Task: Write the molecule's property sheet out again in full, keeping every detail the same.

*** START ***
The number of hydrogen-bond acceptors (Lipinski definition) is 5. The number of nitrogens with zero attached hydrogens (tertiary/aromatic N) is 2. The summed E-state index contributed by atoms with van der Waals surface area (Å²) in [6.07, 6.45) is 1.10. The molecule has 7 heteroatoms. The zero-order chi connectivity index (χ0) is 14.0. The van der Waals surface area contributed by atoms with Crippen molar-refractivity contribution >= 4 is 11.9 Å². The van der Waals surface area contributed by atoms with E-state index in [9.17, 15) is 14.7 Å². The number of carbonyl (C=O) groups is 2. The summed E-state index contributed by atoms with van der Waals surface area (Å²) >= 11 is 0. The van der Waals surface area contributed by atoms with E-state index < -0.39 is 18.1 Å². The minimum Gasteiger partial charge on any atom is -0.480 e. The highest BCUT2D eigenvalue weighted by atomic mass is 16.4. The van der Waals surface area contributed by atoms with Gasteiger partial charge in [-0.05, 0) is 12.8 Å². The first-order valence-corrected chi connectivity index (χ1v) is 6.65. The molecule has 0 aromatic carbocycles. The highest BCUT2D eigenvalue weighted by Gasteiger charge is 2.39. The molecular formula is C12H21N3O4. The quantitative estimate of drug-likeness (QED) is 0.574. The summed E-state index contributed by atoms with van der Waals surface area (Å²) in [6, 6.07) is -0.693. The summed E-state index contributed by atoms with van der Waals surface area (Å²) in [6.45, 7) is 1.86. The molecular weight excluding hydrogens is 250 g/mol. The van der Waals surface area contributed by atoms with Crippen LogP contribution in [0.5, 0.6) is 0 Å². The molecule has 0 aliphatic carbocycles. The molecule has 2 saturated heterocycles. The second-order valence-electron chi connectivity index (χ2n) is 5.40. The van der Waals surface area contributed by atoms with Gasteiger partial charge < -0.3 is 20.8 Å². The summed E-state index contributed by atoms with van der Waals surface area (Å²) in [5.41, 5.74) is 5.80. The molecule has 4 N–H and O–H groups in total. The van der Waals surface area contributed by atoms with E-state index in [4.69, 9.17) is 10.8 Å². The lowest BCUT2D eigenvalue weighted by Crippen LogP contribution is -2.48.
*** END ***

The number of hydrogen-bond acceptors (Lipinski definition) is 5. The number of nitrogens with zero attached hydrogens (tertiary/aromatic N) is 2. The summed E-state index contributed by atoms with van der Waals surface area (Å²) in [6.07, 6.45) is 1.10. The molecule has 7 heteroatoms. The zero-order chi connectivity index (χ0) is 14.0. The van der Waals surface area contributed by atoms with Crippen molar-refractivity contribution >= 4 is 11.9 Å². The van der Waals surface area contributed by atoms with E-state index in [9.17, 15) is 14.7 Å². The number of carbonyl (C=O) groups is 2. The summed E-state index contributed by atoms with van der Waals surface area (Å²) >= 11 is 0. The van der Waals surface area contributed by atoms with E-state index < -0.39 is 18.1 Å². The minimum Gasteiger partial charge on any atom is -0.480 e. The highest BCUT2D eigenvalue weighted by atomic mass is 16.4. The van der Waals surface area contributed by atoms with Gasteiger partial charge in [-0.05, 0) is 12.8 Å². The first-order valence-corrected chi connectivity index (χ1v) is 6.65. The molecule has 0 aromatic carbocycles. The highest BCUT2D eigenvalue weighted by Gasteiger charge is 2.39. The molecular formula is C12H21N3O4. The quantitative estimate of drug-likeness (QED) is 0.574. The summed E-state index contributed by atoms with van der Waals surface area (Å²) in [6, 6.07) is -0.693. The summed E-state index contributed by atoms with van der Waals surface area (Å²) in [6.45, 7) is 1.86. The molecular weight excluding hydrogens is 250 g/mol. The van der Waals surface area contributed by atoms with Crippen LogP contribution in [0.5, 0.6) is 0 Å². The molecule has 0 aliphatic carbocycles. The molecule has 2 saturated heterocycles. The second-order valence-electron chi connectivity index (χ2n) is 5.40. The van der Waals surface area contributed by atoms with Gasteiger partial charge < -0.3 is 20.8 Å². The summed E-state index contributed by atoms with van der Waals surface area (Å²) in [5.41, 5.74) is 5.80. The molecule has 4 N–H and O–H groups in total. The van der Waals surface area contributed by atoms with E-state index in [4.69, 9.17) is 10.8 Å². The lowest BCUT2D eigenvalue weighted by Crippen LogP contribution is -2.48.